Microsoft 'Vault' subsidiary launched as Xbox Bethesda deal advances

Fallout 76
Fallout 76 (Image credit: Bethesda Softworks LLC)

What you need to know

  • Microsoft has launched a new subsidiary dubbed Vault, intended to merge "with and into ZeniMax," according to new documents via the European Union.
  • It comes as the European Union is soon expected to grant its decision on whether to approve the deal by March 5.

Microsoft has launched a new subsidiary amid its ongoing acquisition of ZeniMax Media Inc., according to new documents from the European Union. With discussions on whether to approve the $7.5 billion deal remain underway, it appears Microsoft has established a new firm dubbed "Vault," expected to house ZeniMax Media and its various properties. The European Commission is set to grant its decision by March 5, 2021.

The "newly created Microsoft subsidiary ('Vault') will be merged with and into ZeniMax," according to the official documents posted to the European Union EUR-Lex website. While Microsoft would have "sole control" over the firm, the new "Vault" looks to aid its transition into Redmond. It remains unclear whether ZeniMax Media, the current holding company housing names like Bethesda Game Studios and Arkane Studios, will retain its existing branding if the deal closes.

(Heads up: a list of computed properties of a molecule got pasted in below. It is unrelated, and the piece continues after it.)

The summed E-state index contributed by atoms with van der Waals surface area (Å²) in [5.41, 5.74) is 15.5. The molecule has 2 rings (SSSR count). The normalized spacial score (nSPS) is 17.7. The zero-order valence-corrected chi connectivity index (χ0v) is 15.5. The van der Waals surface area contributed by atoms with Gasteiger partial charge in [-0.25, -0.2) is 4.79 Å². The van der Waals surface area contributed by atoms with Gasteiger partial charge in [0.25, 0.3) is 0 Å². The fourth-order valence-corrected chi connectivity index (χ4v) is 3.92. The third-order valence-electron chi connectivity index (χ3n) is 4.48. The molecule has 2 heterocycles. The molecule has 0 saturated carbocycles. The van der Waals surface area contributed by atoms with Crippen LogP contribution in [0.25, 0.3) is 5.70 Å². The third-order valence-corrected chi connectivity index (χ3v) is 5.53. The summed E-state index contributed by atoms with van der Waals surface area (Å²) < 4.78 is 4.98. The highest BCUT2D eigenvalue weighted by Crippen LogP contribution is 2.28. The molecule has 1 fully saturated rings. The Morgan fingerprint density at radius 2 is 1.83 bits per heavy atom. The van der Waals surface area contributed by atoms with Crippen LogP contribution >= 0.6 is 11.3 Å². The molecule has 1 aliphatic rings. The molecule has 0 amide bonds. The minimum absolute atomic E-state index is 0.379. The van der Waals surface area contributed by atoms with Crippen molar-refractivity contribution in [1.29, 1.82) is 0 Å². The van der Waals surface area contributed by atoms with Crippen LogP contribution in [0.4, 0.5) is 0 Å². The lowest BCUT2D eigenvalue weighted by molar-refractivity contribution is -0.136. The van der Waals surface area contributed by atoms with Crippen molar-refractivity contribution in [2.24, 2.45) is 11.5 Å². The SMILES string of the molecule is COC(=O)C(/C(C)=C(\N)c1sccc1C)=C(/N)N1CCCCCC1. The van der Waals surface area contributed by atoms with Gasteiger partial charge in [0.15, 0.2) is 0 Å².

The move indicates a new approach to past acquisitions, as its largest deal yet under its creative arm. With a new subsidiary expected to house its latest studios, it suggests that Bethesda-related properties will remain partially-distanced from its Xbox Game Studios family. Previous single-studio deals like Obsidian Entertainment, Ninja Theory, and Playground Games, now fall under this 15-strong banner.

Microsoft outlined plans to acquire ZeniMax Media back in September 2020, an industry-shaking deal bringing top franchises like The Elder Scrolls, Fallout, and DOOM under the Xbox-owner. While Bethesda is expected to operate somewhat independently with its established development and publishing teams, with plans to honor existing PlayStation exclusivity deals with titles like Deathloop and Ghostwire: Tokyo. Future Bethesda-published titles are also headed to Xbox Game Pass, Microsoft's Netflix-style subscription service for Xbox and PC games.

Matt Brown

Matt Brown was formerly a Windows Central's Senior Editor, Xbox & PC, at Future. Following over seven years of professional consumer technology and gaming coverage, he’s focused on the world of Microsoft's gaming efforts. You can follow him on Twitter @mattjbrown.